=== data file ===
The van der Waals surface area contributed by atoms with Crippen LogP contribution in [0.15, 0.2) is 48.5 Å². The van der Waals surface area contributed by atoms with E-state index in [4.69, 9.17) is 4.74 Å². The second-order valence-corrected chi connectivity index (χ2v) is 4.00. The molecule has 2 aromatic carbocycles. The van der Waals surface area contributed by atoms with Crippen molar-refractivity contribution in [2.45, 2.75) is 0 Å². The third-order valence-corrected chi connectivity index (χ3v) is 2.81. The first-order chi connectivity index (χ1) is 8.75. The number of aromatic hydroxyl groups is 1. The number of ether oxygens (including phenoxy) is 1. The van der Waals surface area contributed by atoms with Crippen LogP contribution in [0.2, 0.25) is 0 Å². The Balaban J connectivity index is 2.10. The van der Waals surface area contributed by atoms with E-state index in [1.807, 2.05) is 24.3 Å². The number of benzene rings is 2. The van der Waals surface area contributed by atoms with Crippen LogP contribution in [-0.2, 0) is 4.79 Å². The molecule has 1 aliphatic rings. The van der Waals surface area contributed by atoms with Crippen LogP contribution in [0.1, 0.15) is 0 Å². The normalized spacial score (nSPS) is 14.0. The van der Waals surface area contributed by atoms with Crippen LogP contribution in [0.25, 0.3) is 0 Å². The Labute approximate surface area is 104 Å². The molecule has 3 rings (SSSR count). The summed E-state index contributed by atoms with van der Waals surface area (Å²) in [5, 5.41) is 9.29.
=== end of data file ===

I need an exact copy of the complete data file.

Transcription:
The van der Waals surface area contributed by atoms with Crippen LogP contribution in [0.15, 0.2) is 48.5 Å². The van der Waals surface area contributed by atoms with E-state index in [4.69, 9.17) is 4.74 Å². The second-order valence-corrected chi connectivity index (χ2v) is 4.00. The molecule has 2 aromatic carbocycles. The van der Waals surface area contributed by atoms with Crippen molar-refractivity contribution in [2.45, 2.75) is 0 Å². The third-order valence-corrected chi connectivity index (χ3v) is 2.81. The first-order chi connectivity index (χ1) is 8.75. The number of aromatic hydroxyl groups is 1. The number of ether oxygens (including phenoxy) is 1. The van der Waals surface area contributed by atoms with Crippen LogP contribution in [0.2, 0.25) is 0 Å². The Balaban J connectivity index is 2.10. The van der Waals surface area contributed by atoms with E-state index in [1.807, 2.05) is 24.3 Å². The number of benzene rings is 2. The van der Waals surface area contributed by atoms with Crippen LogP contribution in [-0.2, 0) is 4.79 Å². The molecule has 1 aliphatic rings. The van der Waals surface area contributed by atoms with Crippen LogP contribution in [0.1, 0.15) is 0 Å². The normalized spacial score (nSPS) is 14.0. The van der Waals surface area contributed by atoms with Crippen LogP contribution in [0.25, 0.3) is 0 Å². The Labute approximate surface area is 104 Å². The molecule has 3 rings (SSSR count). The summed E-state index contributed by atoms with van der Waals surface area (Å²) in [5, 5.41) is 9.29.